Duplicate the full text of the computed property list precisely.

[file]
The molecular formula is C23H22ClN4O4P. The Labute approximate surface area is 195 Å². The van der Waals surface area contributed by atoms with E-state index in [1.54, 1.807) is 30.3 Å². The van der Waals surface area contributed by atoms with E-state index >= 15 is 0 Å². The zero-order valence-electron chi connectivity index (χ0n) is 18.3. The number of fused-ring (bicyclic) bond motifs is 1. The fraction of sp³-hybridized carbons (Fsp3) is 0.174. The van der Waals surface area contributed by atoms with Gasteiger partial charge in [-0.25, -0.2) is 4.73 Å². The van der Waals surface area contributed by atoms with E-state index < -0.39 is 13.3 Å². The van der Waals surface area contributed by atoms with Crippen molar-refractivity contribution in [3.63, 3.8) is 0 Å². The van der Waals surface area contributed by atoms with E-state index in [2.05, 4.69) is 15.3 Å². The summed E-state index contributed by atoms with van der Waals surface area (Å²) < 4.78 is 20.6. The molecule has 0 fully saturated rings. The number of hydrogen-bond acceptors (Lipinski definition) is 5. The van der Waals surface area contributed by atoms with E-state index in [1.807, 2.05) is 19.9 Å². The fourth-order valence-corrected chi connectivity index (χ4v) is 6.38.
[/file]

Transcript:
The molecular formula is C23H22ClN4O4P. The Labute approximate surface area is 195 Å². The van der Waals surface area contributed by atoms with E-state index in [1.54, 1.807) is 30.3 Å². The van der Waals surface area contributed by atoms with E-state index >= 15 is 0 Å². The zero-order valence-electron chi connectivity index (χ0n) is 18.3. The number of fused-ring (bicyclic) bond motifs is 1. The fraction of sp³-hybridized carbons (Fsp3) is 0.174. The van der Waals surface area contributed by atoms with Gasteiger partial charge in [-0.25, -0.2) is 4.73 Å². The van der Waals surface area contributed by atoms with E-state index < -0.39 is 13.3 Å². The van der Waals surface area contributed by atoms with Crippen molar-refractivity contribution in [3.63, 3.8) is 0 Å². The van der Waals surface area contributed by atoms with E-state index in [2.05, 4.69) is 15.3 Å². The summed E-state index contributed by atoms with van der Waals surface area (Å²) < 4.78 is 20.6. The molecule has 0 fully saturated rings. The number of hydrogen-bond acceptors (Lipinski definition) is 5. The van der Waals surface area contributed by atoms with E-state index in [1.807, 2.05) is 19.9 Å². The fourth-order valence-corrected chi connectivity index (χ4v) is 6.38.